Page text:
Lecture: Dictatorships, Detectives and Universal Justice in World Crime Fiction

Lecture: Dictatorships, Detectives and Universal Justice in World Crime Fiction

Public Lecture: Dr Stewart King (Monash University, Australia)
 
Dictatorships, Detectives and Universal Justice in World Crime Fiction
 
Tuesday 19th Nov, 5-6 in LC0017
 
In some ways the spectacular success of world literature as a category of analysis over the past 15 years can be attributed to the exciting new relationships that are forged by bringing together texts from across a range of previously considered discrete national, cultural and linguistic contexts. This talk establishes a transnational relationship between a number of historical crime novels set during periods of military rule and dictatorship in Italy, Spain, Argentina and Japan in the works of Maurizio de Giovanni, Agustí Vehí, Eduardo Sacheri and Jung-Myung Lee.
 
Rather than exploring these novels within the exclusive national context in which they were produced, and thereby reinforcing national distinctiveness as an interpretative framework, I propose that when we read these novels outside their national tradition, we can see the emergence of a shared, international concept of justice that provides the ideological framework in which issues like justice, moral agency, victimhood and culpability within the specific dictatorial regimes can be understood. In “worlding” these novels, we are able to recognise the profound connections between the local and the global that allows for the emergence of a global consciousness.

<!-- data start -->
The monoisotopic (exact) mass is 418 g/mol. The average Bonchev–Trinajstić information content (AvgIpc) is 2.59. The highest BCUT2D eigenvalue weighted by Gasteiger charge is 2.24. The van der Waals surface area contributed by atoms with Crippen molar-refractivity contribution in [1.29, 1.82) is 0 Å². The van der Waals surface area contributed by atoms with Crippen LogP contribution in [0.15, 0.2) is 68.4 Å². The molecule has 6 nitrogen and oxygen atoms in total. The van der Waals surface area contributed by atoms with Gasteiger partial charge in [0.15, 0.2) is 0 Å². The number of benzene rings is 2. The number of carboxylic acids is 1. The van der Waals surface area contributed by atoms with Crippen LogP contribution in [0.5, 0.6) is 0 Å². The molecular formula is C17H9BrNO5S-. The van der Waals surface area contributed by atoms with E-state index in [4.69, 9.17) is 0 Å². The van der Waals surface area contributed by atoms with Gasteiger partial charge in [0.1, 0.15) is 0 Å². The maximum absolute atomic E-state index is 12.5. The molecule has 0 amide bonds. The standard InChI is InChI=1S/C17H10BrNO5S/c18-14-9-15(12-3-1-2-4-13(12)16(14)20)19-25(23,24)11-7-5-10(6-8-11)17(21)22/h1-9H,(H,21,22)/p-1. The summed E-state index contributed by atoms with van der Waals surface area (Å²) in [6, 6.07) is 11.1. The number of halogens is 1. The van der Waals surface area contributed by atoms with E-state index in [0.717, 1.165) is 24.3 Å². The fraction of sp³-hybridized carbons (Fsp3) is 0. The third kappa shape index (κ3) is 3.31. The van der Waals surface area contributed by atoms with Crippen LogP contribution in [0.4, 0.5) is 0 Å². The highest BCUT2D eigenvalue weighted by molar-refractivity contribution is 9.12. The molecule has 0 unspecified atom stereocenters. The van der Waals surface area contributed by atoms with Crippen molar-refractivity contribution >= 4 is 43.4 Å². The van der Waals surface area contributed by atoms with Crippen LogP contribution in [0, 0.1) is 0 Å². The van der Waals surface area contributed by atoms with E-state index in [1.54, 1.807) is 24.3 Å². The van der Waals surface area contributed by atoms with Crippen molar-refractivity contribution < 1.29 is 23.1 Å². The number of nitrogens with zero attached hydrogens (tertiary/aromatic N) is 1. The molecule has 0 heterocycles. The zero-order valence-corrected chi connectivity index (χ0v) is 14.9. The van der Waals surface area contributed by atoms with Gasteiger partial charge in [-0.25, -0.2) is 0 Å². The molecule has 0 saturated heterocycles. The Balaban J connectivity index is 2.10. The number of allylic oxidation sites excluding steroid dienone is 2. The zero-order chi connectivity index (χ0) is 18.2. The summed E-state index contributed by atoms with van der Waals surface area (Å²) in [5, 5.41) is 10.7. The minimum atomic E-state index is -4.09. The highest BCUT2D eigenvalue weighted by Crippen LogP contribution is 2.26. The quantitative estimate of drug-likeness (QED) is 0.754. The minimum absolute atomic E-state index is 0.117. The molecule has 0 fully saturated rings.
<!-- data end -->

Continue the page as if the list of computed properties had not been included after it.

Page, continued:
Stewart King is Senior Lecturer in Spanish and Catalan Studies and teaches international literatures at Monash University, Australia. He has published extensively on Spanish and Catalan crime narratives and on crime fiction as a form of world literature. He is the author of Escribir la catalanidad (Tamesis, 2005) and Murder in the Multinational State: Crime Fiction from Spain (Routledge, 2019). His current work on crime fiction includes the co-edited volumes Criminal Moves. Modes of Mobility in Crime Fiction (Liverpool University Press, 2019), The Routledge Companion to Crime Fiction (forthcoming 2020) and The Cambridge Companion to World Crime Fiction (Cambridge University Press, forthcoming 2021).
 
 
The event is supported by the International Crime Genre Research Group and part of module CU4127, Comparative Literature: Crime Fiction as Critical Memory. Everybody is welcome to attend.